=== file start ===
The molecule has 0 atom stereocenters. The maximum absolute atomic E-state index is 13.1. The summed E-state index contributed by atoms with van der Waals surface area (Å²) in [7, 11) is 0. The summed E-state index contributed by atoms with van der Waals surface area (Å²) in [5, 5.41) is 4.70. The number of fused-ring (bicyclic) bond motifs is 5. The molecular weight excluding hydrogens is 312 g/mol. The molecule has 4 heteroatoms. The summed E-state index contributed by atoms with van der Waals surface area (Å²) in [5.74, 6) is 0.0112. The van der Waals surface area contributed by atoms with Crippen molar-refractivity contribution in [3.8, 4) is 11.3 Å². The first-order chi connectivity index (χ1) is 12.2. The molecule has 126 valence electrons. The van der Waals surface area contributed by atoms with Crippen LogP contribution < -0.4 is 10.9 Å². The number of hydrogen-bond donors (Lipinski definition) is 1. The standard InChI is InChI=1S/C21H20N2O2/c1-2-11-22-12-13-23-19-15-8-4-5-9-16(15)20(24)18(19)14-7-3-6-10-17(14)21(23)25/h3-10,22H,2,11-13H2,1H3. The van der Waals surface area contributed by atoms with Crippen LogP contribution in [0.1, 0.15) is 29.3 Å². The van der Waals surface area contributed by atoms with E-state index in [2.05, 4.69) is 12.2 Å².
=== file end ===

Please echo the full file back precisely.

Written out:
The molecule has 0 atom stereocenters. The maximum absolute atomic E-state index is 13.1. The summed E-state index contributed by atoms with van der Waals surface area (Å²) in [7, 11) is 0. The summed E-state index contributed by atoms with van der Waals surface area (Å²) in [5, 5.41) is 4.70. The number of fused-ring (bicyclic) bond motifs is 5. The molecular weight excluding hydrogens is 312 g/mol. The molecule has 4 heteroatoms. The summed E-state index contributed by atoms with van der Waals surface area (Å²) in [5.74, 6) is 0.0112. The van der Waals surface area contributed by atoms with Crippen molar-refractivity contribution in [3.8, 4) is 11.3 Å². The first-order chi connectivity index (χ1) is 12.2. The molecule has 126 valence electrons. The van der Waals surface area contributed by atoms with Crippen LogP contribution < -0.4 is 10.9 Å². The number of hydrogen-bond donors (Lipinski definition) is 1. The standard InChI is InChI=1S/C21H20N2O2/c1-2-11-22-12-13-23-19-15-8-4-5-9-16(15)20(24)18(19)14-7-3-6-10-17(14)21(23)25/h3-10,22H,2,11-13H2,1H3. The van der Waals surface area contributed by atoms with Crippen LogP contribution in [0.1, 0.15) is 29.3 Å². The van der Waals surface area contributed by atoms with E-state index in [2.05, 4.69) is 12.2 Å².